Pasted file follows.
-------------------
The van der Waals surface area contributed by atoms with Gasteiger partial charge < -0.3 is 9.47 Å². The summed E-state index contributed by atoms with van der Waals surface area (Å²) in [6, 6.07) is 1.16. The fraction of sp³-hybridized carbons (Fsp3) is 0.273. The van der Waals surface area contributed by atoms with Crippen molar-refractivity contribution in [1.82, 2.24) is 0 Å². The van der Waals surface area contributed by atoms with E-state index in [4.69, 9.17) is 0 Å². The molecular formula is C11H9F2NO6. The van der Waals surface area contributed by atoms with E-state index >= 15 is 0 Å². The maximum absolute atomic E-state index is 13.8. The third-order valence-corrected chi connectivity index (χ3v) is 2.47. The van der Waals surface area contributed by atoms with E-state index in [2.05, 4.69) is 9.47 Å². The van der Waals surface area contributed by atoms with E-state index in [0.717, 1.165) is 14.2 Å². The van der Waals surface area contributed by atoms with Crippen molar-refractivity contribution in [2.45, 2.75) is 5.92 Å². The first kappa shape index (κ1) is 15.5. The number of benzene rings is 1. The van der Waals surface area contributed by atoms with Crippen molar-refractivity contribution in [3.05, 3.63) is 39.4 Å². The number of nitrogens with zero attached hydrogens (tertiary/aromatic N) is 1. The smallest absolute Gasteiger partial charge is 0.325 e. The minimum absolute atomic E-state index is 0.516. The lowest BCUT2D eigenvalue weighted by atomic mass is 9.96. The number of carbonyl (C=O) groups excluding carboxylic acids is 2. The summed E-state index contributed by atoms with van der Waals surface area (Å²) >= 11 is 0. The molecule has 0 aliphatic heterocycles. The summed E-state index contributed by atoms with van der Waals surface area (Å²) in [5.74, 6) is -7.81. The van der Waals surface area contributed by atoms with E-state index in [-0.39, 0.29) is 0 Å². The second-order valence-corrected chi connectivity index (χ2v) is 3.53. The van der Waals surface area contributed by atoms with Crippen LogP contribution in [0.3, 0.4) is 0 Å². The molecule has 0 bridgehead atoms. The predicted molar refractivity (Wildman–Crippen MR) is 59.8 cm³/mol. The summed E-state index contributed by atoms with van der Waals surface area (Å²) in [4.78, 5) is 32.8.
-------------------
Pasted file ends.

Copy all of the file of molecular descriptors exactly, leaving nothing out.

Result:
The van der Waals surface area contributed by atoms with Gasteiger partial charge < -0.3 is 9.47 Å². The summed E-state index contributed by atoms with van der Waals surface area (Å²) in [6, 6.07) is 1.16. The fraction of sp³-hybridized carbons (Fsp3) is 0.273. The van der Waals surface area contributed by atoms with Crippen molar-refractivity contribution in [1.82, 2.24) is 0 Å². The van der Waals surface area contributed by atoms with E-state index in [4.69, 9.17) is 0 Å². The molecular formula is C11H9F2NO6. The van der Waals surface area contributed by atoms with E-state index >= 15 is 0 Å². The maximum absolute atomic E-state index is 13.8. The third-order valence-corrected chi connectivity index (χ3v) is 2.47. The van der Waals surface area contributed by atoms with E-state index in [2.05, 4.69) is 9.47 Å². The van der Waals surface area contributed by atoms with E-state index in [0.717, 1.165) is 14.2 Å². The van der Waals surface area contributed by atoms with Crippen molar-refractivity contribution in [2.45, 2.75) is 5.92 Å². The first kappa shape index (κ1) is 15.5. The number of benzene rings is 1. The van der Waals surface area contributed by atoms with Crippen molar-refractivity contribution in [3.05, 3.63) is 39.4 Å². The number of nitrogens with zero attached hydrogens (tertiary/aromatic N) is 1. The smallest absolute Gasteiger partial charge is 0.325 e. The minimum absolute atomic E-state index is 0.516. The lowest BCUT2D eigenvalue weighted by atomic mass is 9.96. The number of carbonyl (C=O) groups excluding carboxylic acids is 2. The summed E-state index contributed by atoms with van der Waals surface area (Å²) >= 11 is 0. The molecule has 0 aliphatic heterocycles. The summed E-state index contributed by atoms with van der Waals surface area (Å²) in [5.74, 6) is -7.81. The van der Waals surface area contributed by atoms with E-state index in [-0.39, 0.29) is 0 Å². The second-order valence-corrected chi connectivity index (χ2v) is 3.53. The van der Waals surface area contributed by atoms with Crippen LogP contribution in [0.3, 0.4) is 0 Å². The molecule has 0 bridgehead atoms. The predicted molar refractivity (Wildman–Crippen MR) is 59.8 cm³/mol. The summed E-state index contributed by atoms with van der Waals surface area (Å²) in [4.78, 5) is 32.8.